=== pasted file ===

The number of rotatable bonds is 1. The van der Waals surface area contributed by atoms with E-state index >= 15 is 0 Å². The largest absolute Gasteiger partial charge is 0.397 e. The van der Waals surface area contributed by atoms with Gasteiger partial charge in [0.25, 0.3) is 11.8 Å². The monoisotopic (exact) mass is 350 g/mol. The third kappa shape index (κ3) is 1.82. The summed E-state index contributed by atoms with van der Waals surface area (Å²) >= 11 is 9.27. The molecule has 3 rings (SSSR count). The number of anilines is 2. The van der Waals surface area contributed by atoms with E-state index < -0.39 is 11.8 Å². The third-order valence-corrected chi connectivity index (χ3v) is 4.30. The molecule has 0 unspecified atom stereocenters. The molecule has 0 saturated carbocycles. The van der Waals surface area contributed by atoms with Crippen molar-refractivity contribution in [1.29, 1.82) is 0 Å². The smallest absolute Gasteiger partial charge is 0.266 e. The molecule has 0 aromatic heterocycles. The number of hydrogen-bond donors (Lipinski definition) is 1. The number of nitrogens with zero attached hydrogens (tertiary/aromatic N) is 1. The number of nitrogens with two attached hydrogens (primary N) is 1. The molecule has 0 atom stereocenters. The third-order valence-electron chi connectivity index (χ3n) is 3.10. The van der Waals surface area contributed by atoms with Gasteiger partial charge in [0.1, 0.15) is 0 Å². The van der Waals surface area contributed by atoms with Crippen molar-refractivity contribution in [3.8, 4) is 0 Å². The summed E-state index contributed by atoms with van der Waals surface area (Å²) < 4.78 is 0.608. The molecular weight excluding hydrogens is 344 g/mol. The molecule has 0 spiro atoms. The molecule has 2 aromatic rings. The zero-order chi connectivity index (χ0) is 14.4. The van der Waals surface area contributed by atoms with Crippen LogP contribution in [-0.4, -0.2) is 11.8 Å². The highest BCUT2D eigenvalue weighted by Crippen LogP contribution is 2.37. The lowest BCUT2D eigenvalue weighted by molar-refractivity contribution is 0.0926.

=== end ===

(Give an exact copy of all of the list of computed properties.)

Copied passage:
The number of rotatable bonds is 1. The van der Waals surface area contributed by atoms with E-state index >= 15 is 0 Å². The largest absolute Gasteiger partial charge is 0.397 e. The van der Waals surface area contributed by atoms with Gasteiger partial charge in [0.25, 0.3) is 11.8 Å². The monoisotopic (exact) mass is 350 g/mol. The third kappa shape index (κ3) is 1.82. The summed E-state index contributed by atoms with van der Waals surface area (Å²) >= 11 is 9.27. The molecule has 3 rings (SSSR count). The number of anilines is 2. The van der Waals surface area contributed by atoms with E-state index < -0.39 is 11.8 Å². The third-order valence-corrected chi connectivity index (χ3v) is 4.30. The molecule has 0 unspecified atom stereocenters. The molecule has 0 saturated carbocycles. The van der Waals surface area contributed by atoms with Crippen molar-refractivity contribution in [1.29, 1.82) is 0 Å². The smallest absolute Gasteiger partial charge is 0.266 e. The molecule has 0 aromatic heterocycles. The number of hydrogen-bond donors (Lipinski definition) is 1. The number of nitrogens with zero attached hydrogens (tertiary/aromatic N) is 1. The number of nitrogens with two attached hydrogens (primary N) is 1. The molecule has 0 atom stereocenters. The third-order valence-electron chi connectivity index (χ3n) is 3.10. The van der Waals surface area contributed by atoms with Gasteiger partial charge in [0.1, 0.15) is 0 Å². The van der Waals surface area contributed by atoms with Crippen molar-refractivity contribution in [3.8, 4) is 0 Å². The summed E-state index contributed by atoms with van der Waals surface area (Å²) < 4.78 is 0.608. The molecular weight excluding hydrogens is 344 g/mol. The molecule has 0 spiro atoms. The molecule has 2 aromatic rings. The zero-order chi connectivity index (χ0) is 14.4. The van der Waals surface area contributed by atoms with Crippen LogP contribution in [-0.4, -0.2) is 11.8 Å². The highest BCUT2D eigenvalue weighted by Crippen LogP contribution is 2.37. The lowest BCUT2D eigenvalue weighted by molar-refractivity contribution is 0.0926.